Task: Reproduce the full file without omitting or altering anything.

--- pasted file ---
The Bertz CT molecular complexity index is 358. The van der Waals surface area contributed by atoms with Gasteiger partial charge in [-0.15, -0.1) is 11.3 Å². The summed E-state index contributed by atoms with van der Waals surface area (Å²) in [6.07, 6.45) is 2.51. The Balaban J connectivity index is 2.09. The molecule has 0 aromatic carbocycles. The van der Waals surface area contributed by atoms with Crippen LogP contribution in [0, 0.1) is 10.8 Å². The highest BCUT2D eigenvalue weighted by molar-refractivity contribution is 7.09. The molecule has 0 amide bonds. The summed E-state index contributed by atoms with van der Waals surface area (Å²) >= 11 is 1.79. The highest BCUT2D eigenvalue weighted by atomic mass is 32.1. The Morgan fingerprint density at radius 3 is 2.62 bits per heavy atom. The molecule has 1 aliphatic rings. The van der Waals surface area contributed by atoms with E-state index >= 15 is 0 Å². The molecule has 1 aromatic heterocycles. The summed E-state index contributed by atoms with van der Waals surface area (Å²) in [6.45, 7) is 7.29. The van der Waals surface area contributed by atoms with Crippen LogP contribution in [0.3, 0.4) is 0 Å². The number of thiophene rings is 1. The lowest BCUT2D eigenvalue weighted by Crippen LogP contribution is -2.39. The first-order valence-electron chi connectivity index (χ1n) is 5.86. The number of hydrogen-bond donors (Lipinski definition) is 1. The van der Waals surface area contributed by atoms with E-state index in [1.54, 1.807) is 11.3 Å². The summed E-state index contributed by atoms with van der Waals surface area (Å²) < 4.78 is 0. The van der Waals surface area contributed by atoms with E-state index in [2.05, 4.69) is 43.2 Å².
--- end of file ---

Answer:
The Bertz CT molecular complexity index is 358. The van der Waals surface area contributed by atoms with Gasteiger partial charge in [-0.15, -0.1) is 11.3 Å². The summed E-state index contributed by atoms with van der Waals surface area (Å²) in [6.07, 6.45) is 2.51. The Balaban J connectivity index is 2.09. The molecule has 0 aromatic carbocycles. The van der Waals surface area contributed by atoms with Crippen LogP contribution in [0, 0.1) is 10.8 Å². The highest BCUT2D eigenvalue weighted by molar-refractivity contribution is 7.09. The molecule has 0 amide bonds. The summed E-state index contributed by atoms with van der Waals surface area (Å²) >= 11 is 1.79. The highest BCUT2D eigenvalue weighted by atomic mass is 32.1. The Morgan fingerprint density at radius 3 is 2.62 bits per heavy atom. The molecule has 1 aliphatic rings. The van der Waals surface area contributed by atoms with E-state index >= 15 is 0 Å². The molecule has 1 aromatic heterocycles. The summed E-state index contributed by atoms with van der Waals surface area (Å²) in [6.45, 7) is 7.29. The van der Waals surface area contributed by atoms with Crippen LogP contribution in [0.3, 0.4) is 0 Å². The number of thiophene rings is 1. The lowest BCUT2D eigenvalue weighted by Crippen LogP contribution is -2.39. The first-order valence-electron chi connectivity index (χ1n) is 5.86. The number of hydrogen-bond donors (Lipinski definition) is 1. The van der Waals surface area contributed by atoms with E-state index in [1.54, 1.807) is 11.3 Å². The summed E-state index contributed by atoms with van der Waals surface area (Å²) < 4.78 is 0. The van der Waals surface area contributed by atoms with E-state index in [2.05, 4.69) is 43.2 Å².